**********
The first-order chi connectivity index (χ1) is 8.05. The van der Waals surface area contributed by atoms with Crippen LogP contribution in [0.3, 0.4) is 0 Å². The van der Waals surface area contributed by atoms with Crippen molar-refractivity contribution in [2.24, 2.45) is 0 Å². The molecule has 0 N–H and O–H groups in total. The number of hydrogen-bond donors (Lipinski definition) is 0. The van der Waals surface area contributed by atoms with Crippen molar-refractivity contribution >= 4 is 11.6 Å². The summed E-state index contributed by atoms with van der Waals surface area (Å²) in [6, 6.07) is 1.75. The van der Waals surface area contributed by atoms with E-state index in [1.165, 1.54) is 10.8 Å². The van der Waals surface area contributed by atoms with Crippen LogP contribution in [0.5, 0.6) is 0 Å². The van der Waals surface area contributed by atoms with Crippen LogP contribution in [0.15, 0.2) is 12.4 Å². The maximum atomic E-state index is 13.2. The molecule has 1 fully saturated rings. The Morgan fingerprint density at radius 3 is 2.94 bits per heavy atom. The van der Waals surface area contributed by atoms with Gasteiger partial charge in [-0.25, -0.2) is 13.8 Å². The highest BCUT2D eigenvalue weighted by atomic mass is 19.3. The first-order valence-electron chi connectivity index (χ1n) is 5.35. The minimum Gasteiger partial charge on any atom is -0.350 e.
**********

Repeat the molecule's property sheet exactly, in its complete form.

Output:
The first-order chi connectivity index (χ1) is 8.05. The van der Waals surface area contributed by atoms with Crippen LogP contribution in [0.3, 0.4) is 0 Å². The van der Waals surface area contributed by atoms with Crippen molar-refractivity contribution in [2.24, 2.45) is 0 Å². The molecule has 0 N–H and O–H groups in total. The number of hydrogen-bond donors (Lipinski definition) is 0. The van der Waals surface area contributed by atoms with Crippen molar-refractivity contribution >= 4 is 11.6 Å². The summed E-state index contributed by atoms with van der Waals surface area (Å²) in [6, 6.07) is 1.75. The van der Waals surface area contributed by atoms with E-state index in [1.165, 1.54) is 10.8 Å². The van der Waals surface area contributed by atoms with Crippen LogP contribution in [0.5, 0.6) is 0 Å². The van der Waals surface area contributed by atoms with Crippen LogP contribution in [0.15, 0.2) is 12.4 Å². The maximum atomic E-state index is 13.2. The molecule has 1 fully saturated rings. The Morgan fingerprint density at radius 3 is 2.94 bits per heavy atom. The van der Waals surface area contributed by atoms with Gasteiger partial charge in [-0.25, -0.2) is 13.8 Å². The highest BCUT2D eigenvalue weighted by atomic mass is 19.3. The first-order valence-electron chi connectivity index (χ1n) is 5.35. The minimum Gasteiger partial charge on any atom is -0.350 e.